There has never been a better time to try delphiniums and if you sow them now, grow them on in pots and overwinter them in a cold frame or sheltered spot you’ll have sturdy, young plants that will quickly grow away to flower in summer. They great thing is that there are delphinium varieties to fit in all kinds of spaces, from the smaller, open-flowered Belladonna types to the stouter tightly-bloomed spires of the Centurion series and the traditional Pacific hybrids. Modern breeding has improved the stature of the plant, with stronger more compact stems being better able to stand on their own without staking, producing stronger, cleaner colours in a range of petal formations from single to completely double, with prominent ‘bees’ in the centre adding to the allure. If the main spike is removed once the blooms are over side shoots will form to continue the display.
The Belladonna types are useful for more informal cottage gardens, ideal for massing among other perennials and annuals or even pots. The Delphina types have greater stature, but are very compact, ideal for smaller borders, while taller varieties are more effective if given space to develop in herbaceous or mixed borders. Taller varieties do better in moist, but well-drained rich soil with plenty of organic matter to generate strong, vigorous growth to get the stature they need. All thrive in sun or semi-shade, but need more moisture the hotter it is. They struggle on dry, impoverished soil, producing weak growth and a disappointing display of bloom. Feed them with a general-purpose fertiliser and liquid feed with a high potash fertiliser when the flower spikes form and give them a water and keep them mulched if the weather turns dry. The main scourge of delphinium is of course slugs and snails which love to devour fresh young growths in spring, so try your best to get them through this period so they grow away from danger and you’re all set for a display to remember!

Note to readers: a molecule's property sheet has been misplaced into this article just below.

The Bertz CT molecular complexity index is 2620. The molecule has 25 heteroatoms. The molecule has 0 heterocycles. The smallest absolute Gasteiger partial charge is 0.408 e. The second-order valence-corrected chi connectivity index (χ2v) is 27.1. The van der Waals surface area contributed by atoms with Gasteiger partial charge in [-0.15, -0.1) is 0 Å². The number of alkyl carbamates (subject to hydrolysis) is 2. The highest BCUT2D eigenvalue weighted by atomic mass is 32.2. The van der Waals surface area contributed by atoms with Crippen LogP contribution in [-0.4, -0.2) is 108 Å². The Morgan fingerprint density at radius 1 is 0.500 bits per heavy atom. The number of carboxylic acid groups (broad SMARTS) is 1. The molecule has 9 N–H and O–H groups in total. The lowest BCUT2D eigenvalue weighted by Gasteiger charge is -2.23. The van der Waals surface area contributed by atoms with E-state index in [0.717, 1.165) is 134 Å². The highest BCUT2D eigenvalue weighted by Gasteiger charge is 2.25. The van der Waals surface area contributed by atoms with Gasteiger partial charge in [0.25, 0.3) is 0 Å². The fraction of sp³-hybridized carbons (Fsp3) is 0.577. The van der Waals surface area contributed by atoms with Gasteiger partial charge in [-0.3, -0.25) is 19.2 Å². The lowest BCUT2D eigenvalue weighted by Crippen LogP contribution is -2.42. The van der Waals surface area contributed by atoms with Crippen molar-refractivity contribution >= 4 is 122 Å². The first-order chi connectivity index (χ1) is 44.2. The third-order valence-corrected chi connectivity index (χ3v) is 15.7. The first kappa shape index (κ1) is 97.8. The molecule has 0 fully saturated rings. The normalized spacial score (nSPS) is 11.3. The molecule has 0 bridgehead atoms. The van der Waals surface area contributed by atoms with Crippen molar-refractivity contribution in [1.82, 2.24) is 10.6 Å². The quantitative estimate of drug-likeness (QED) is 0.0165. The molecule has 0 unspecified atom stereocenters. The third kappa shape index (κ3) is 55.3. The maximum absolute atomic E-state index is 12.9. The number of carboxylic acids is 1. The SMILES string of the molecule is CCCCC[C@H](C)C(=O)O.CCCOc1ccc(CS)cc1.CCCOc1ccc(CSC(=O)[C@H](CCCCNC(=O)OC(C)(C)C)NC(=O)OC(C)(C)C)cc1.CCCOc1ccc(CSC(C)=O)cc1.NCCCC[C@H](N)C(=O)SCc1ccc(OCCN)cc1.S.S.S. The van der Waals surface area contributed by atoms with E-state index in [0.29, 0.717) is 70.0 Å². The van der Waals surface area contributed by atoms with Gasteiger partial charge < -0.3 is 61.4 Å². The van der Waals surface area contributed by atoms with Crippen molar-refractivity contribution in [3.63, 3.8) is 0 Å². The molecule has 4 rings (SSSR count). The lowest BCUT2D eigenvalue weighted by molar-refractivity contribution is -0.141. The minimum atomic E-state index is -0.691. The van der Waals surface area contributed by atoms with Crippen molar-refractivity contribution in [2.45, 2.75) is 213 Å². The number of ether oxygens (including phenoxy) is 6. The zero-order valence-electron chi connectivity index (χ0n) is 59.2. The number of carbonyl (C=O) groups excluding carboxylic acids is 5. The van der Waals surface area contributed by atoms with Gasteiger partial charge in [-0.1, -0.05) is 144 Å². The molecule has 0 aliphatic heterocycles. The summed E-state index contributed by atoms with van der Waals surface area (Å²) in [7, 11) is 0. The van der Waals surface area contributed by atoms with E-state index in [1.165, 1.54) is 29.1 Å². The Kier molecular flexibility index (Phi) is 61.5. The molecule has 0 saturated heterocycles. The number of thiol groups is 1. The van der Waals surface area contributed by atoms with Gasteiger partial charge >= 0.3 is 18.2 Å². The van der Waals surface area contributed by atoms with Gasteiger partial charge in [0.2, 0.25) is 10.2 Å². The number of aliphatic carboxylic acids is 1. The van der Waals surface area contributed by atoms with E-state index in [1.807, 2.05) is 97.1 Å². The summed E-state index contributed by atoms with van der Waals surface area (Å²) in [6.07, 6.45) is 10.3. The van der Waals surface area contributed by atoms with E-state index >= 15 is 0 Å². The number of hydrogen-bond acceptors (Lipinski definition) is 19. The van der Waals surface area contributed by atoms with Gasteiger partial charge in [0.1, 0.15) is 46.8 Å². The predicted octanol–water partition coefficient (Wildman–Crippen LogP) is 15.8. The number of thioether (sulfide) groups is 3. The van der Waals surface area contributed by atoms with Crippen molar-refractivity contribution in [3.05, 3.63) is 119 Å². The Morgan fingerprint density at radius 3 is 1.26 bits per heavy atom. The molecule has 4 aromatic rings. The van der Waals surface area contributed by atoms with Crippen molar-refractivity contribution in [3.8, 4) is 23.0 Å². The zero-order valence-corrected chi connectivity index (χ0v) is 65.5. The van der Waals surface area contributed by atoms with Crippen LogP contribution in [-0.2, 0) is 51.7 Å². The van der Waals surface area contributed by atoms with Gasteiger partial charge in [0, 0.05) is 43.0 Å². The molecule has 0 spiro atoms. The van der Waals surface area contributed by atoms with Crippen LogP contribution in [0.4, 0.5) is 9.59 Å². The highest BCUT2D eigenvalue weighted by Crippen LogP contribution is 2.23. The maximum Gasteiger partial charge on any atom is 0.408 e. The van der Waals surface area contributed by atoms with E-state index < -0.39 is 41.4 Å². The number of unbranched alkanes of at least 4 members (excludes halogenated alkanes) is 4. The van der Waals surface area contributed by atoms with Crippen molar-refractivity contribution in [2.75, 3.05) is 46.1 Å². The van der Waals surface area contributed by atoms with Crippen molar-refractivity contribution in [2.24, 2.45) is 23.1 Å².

Best laid plans never quite work out and that’s especially true in gardening, when there are so many factors that can influence the way our plants perform and knit together. The fact remains we all have gaps, whether we grow our plants in borders or pots, but thankfully there are a palette of plants we can use to come to the rescue.
Assess your predicament, taking note of the style of plant best suited to the space, whether narrowly upright or spreading, and whether one or more plants is required. Assess whether you need something permanent or just a temporary filler for the summer as this will also influence your decision. Before plumping for something expensive take a look around your garden centre or nursery for a few bargains, as there are many on offer at this time of year.